4.8.1. Broaden Knowledge & Comprehension
B1. Use the internet to acquire the current humidity at a weather station near you. What type of humidity variable is it?
B2. Use the internet to acquire a current weather map of humidity contours (isohumes) for your region. Print this map and label regions of humid and dry air.
B3. At the time this chapter was written, a web page was available from the National Weather Service in El Paso, Texas, that could convert between different weather variables (search on “El Paso weather calculator”). How do the formulas for humidity on this web page compare to the ones in this chapter?
B4. Use your internet search engine to find additional “weather calculators” that can convert between different units, other than the calculator mentioned in the previous problem. Which one do you like the best? Why?
B5. Use the internet to acquire the company names and model numbers of at least two different instruments for each of 3 different methods for sensing humidity, as was discussed on the previous page.
B6. Two apparent-temperature indices (humidex and heat index) describing heat stress or summer discomfort were presented in the Thermodynamics chapter. Use the internet to acquire journal articles or other information about any two additional indices from the following list:
- apparent temperature,
- discomfort index,
- effective temperature,
- index of thermal stress.
- livestock weather safety index,
- summer simmer index,
- temperature-humidity index (THI),
- wet-bulb globe temperature,
B7. Use the internet to acquire a weather map for your region showing isohumes (either at the surface, or at 85 or 70 kPa). For one Eulerian location chosen by your instructor, use the winds and horizontal humidity gradient to calculate the horizontal moisture advection. State if this advection would cause the air to become drier or more humid. Also, what other factors in the Eulerian water balance equation could counteract the advection (by adding or removing moisture to the Eulerian volume)?
B8. A meteogram is a graph of a weather variable (such as humidity or temperature) along the vertical axis as a function of time along the horizontal axis. Use the internet to either acquire such a humidity meteogram for a weather station near your location, or create your own meteogram from a sequence of humidity observations reported at different times from a weather station.
B9. Use the internet to search on “upper air sounding”, where a sounding is a plot of weather variables vs. height or pressure. Some of these web sites allow you to pick the upper-air sounding station of interest (such as one close to you), and to pick the type of sounding plot.
There are several different types of thermo diagram frameworks for plotting soundings, and so far we discussed only one (called an Emagram). We will learn about the other thermo diagrams in the next chapter -- for example, the Stuve diagram looks very similar to an Emagram. Find a web site that allows you to view and plot an emagram or Stuve for a location near you.
A1. Compare the saturation vapor pressures (with respect to liquid water) calculated with the Clausius-Clapeyron equation and with Tetens’ formula, for T (°C):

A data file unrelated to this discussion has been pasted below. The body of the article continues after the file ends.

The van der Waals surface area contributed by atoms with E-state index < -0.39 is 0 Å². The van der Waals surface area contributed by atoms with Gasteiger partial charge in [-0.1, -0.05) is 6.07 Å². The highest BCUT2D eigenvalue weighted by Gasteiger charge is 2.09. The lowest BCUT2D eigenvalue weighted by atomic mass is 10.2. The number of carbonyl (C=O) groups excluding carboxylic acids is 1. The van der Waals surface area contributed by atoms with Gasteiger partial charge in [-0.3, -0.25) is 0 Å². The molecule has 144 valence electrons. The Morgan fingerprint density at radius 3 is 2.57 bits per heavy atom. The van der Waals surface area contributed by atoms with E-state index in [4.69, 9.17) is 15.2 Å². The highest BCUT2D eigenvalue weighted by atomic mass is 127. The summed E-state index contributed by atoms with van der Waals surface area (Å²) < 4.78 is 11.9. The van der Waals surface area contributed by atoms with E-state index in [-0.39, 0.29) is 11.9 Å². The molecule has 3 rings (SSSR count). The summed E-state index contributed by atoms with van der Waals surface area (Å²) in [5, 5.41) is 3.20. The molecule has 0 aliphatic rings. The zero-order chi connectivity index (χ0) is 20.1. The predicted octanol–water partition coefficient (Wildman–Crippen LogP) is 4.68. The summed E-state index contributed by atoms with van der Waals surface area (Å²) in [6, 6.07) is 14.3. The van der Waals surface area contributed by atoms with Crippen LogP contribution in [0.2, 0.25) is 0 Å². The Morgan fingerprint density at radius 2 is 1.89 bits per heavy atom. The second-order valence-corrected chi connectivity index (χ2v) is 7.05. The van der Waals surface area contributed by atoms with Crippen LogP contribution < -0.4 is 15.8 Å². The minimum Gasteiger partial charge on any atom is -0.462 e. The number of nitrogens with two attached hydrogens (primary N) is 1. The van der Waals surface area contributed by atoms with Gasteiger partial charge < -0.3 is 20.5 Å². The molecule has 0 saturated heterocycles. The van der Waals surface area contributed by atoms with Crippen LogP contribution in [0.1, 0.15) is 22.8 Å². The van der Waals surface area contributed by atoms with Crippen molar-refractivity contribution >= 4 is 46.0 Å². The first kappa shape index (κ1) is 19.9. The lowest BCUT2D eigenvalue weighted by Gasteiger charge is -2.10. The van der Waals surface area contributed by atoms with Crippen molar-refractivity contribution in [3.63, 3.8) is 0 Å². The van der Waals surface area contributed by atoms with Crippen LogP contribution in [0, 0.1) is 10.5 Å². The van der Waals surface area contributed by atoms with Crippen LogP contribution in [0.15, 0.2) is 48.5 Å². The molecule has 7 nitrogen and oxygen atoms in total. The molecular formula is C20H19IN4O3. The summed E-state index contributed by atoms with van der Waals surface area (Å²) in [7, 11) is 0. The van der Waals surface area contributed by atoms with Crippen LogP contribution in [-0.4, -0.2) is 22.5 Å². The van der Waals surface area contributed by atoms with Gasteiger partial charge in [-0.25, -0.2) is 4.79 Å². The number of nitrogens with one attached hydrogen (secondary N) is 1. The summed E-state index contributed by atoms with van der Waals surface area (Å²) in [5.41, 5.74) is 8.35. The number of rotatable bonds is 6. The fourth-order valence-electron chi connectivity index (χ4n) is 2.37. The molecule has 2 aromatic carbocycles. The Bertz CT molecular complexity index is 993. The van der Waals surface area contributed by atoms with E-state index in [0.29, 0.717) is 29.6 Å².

|a. 45||b. 40||c. 35||d. 30||e. 25||f. 20||g. 15|
|h. 10||i. 5||j. 0||k. –5||l. –10||m. –15||n. –20|
A2. Calculate the saturation vapor pressures with respect to both liquid water and flat ice, for T (°C) =
|a. –3||b. –6||c. –9||d. –12||e. –15||f. –18|
|g. –21||h. –24||i. –27||j. –30||k. –35||l. –40|
A3. Find the boiling temperature (°C) of pure water at altitudes (km) of:
|a. 0.2||b. 0.4||c. 0.6||d. 0.8||e. 1.2||f. 1.4|
|g. 1.6||h. 1.8||i. 2.2||j. 2.4||k. 2.6||l. 2.8|
A4. Calculate the values of es (kPa), r (g kg–1), q (g kg–1), ρv (g m–3), RH (%), Td (°C), LCL (km), Tw (°C), rs (g kg–1), qs (g kg–1), and ρvs (g m–3), given the following atmospheric state:
|P (kPa)||T (°C)||e (kPa)|
A5(§). Some of the columns in Table 4-1 depend on ambient pressure, while others do not. Create a new version of Table 4-1 for an ambient pressure P (kPa) of
|a. 95||b. 90||c. 85||d. 80||e. 75||f. 70||g. 65|
|h. 60||i. 55||j. 50||k. 45||l. 40||m. 35||n. 30|
A6. Given the following initial state for air outside your home. If your ventilation/heating system brings this air into your home and heats it to 22°C, what is the relative humidity (%) in your home? Assume that all the air initially in your home is replaced by this heated outside air, and that your heating system does not add or remove water.
|T(°C), RH(%)||T(°C), RH(%)|
|a. 15, 80||g. 5, 90|
|b. 15, 70||h. 5, 80|
|c. 15, 60||i. 5, 70|
|d. 10, 80||j. –5, 90|
|e. 10, 70||k. –5, 80|
|f. 10, 60||m. –5, 70|
A7. Given the temperatures and relative humidities of the previous exercise, what is the mixing ratio value (g kg–1) for this “outside” air?
A8. For air with temperature and dew-point values given below in °C, find the LCL value (km).
|T, Td||T, Td|
|a. 15, 12||g. 5, 4|
|b. 15, 10||h. 5, 0|
|c. 15, 8||i. 5, –5|
|d. 10, 8||j. 20, 15|
|e. 10, 5||k. 20, 10|
|f. 10, 2||m. 20, 5|
A9. Given the following dry and wet-bulb temperatures, use equations (not graphs or diagrams) to calculate the dew-point temperature, mixing ratio, and relative humidity. Assume P = 95 kPa.
|T, Tw||T, Tw|
|a. 15, 14||g. 5, 4|
|b. 15, 12||h. 5, 3|
|c. 15, 10||i. 5, 2|
|d. 10, 9||j. 20, 18|
|e. 10, 7||k. 20, 15|
|f. 10, 5||m. 20, 13|
A10. Same as the previous exercise, but you may use the psychrometric graphs (Figs. 4.4 or 4.5).
A11. Given the following temperatures and dewpoint temperatures, use the equations of Normand’s Rule to calculate the wet-bulb temperature.